Dr Oskar Jensen has been shortlisted for a prestigious history prize for his book Vagabonds.  He is one of six authors in the running for the £50,000 Wolfson History Prize. The book Vagabonds: Life on the Streets of Nineteenth Century London brings the Dickensian city vividly to life. From beggars and thieves to musicians and missionaries, porters and hawkers to sex workers and street criers, Dr Jensen unites original research, first-hand accounts and testimonies to tell their stories in their own words.

Dr Jensen is a NUAcT Fellow who is researching the history of song at Newcastle University’s International Centre for Music Studies.

We are delighted to announce that Srikanth Ramaswamy has been selected for a 2023 Lister Prize.  Srikanth’s research seeks to understand the mechanisms through which neuromodulators shape cognition in mammalian brains and utilize this knowledge to build computational models of how the brain implements cognitive functions.

The flexibility of funding provided by a Lister Prize will empower me to build a multidisciplinary team to open up a new research direction at the interface of biological and artificial neural networks.

Congratulations to the NUAcT fellows shortlisted at the Newcastle University Open Research Awards. Great to see the inspiring work they are doing to make their research more transparent, robust and inclusive.

‌Many congratulations to James Dawson who has been awarded the Royal Society of Chemistry Harrison-Meldola Memorial Prize.  James won the prize for outstanding contributions to the understanding and modelling of ion transport and interfaces in energy materials.

Rachel Maclean’s new exhibition which opened in opened at Kunstpalais, Erlangen in Germany in April 2023 features a deepfake British spy thriller starring Sean Connery and Marilyn Monroe. The centrepiece of the exhibition If it looks like a duck is Rachel’s latest film, DUCK which presents a British spy thriller starring Sean Connery and Marilyn Monroe.

Srikanth Ramaswamy has been announced as a winner of a Springboard award from the Academy of Medical Sciences. Srikanth’s work will look at Cellular and synaptic effects ofhistaminergic neuromodulation in the human neocortex. Srikanth follows in the footsteps oftwo other NUAcT fellows, Adam Wollman, & Ana Viñuela who won the award in the last round.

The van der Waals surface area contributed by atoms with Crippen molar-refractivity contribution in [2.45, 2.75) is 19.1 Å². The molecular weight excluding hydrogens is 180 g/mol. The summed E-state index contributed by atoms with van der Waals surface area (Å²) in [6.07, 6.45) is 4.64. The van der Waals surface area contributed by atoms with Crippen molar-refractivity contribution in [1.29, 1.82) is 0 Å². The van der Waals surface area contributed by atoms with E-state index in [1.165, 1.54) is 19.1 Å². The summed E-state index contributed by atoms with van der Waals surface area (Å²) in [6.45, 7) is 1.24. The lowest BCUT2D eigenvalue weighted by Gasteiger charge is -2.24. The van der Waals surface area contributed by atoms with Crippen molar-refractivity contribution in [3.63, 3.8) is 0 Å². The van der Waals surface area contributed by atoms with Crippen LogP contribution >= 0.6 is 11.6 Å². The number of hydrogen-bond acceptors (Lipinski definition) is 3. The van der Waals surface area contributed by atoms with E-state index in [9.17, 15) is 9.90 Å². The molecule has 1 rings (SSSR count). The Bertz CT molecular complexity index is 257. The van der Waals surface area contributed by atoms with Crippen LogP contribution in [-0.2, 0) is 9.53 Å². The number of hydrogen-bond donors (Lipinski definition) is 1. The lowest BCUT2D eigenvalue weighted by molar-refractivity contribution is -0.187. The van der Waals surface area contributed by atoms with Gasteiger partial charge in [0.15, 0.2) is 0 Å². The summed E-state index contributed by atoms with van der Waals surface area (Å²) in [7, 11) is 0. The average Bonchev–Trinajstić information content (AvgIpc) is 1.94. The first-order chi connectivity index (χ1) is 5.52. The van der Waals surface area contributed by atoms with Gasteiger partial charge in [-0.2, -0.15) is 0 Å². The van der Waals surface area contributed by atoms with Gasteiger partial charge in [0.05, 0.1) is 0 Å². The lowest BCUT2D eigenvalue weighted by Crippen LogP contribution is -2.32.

Jane Scott working with colleagues from the Hub for Biotechnology in the Built Environment has created ‘The Living Room’ displayed in the Farrell Centre. The structure is grown from fungal mycelium, sawdust, and wool. This innovative technique uses organic,locally available waste materials andmicrobial processes to radically reduce the environmental impact of construction, while asking us to reconsider the relationship between the built and natural environments.

Marin Sawa's work has been showcased in the Eco-vision exhibition in Beijing, among aninternational collective of artists and designers (i.e. Oron Catt, Daan Roosegaarde).

Catherine Walker's creative book Young People at a Crossroad: Stories on climate education, action and adaptation from around the world was highly commended by the Geographical Association for their Publishers Award. The creative project bookfeatures 11 reflections by young researchers,a set of thematic summaries, a teacher and student guide, & gorgeous illustrations by Maisy Summer. Catherine is hoping to extend the resources to teachers and schools in the North East

Three NUAcT fellows have successfully co-run a brilliant field course to Bosnia and Herzegovina.  The trip led by James Riding, Alice Cree and Mark Griffiths, NUAcT Fellows based in Newcastle University’s School of Geography, Politics and Sociology involved twenty seven stage 3 Geography students.  It is thought to be the first undergraduate field course in geography to take place since the war in Bosnia (1992-1995) and the siege of Sarajevo (1992-1996).

Christopher Stewart and Amy Vincent (who will be starting as a NUAcT fellow later this year), have been selected as members of the network of  the UK Young Academy made up of early career researchers and professionals established to help tackle local and global issues and promote meaningful change. Amy has been appointed to the executive group, formed of 7 peer-elected members who will help to shape the activities of the UK Young Academy 


Dr Chris Stewart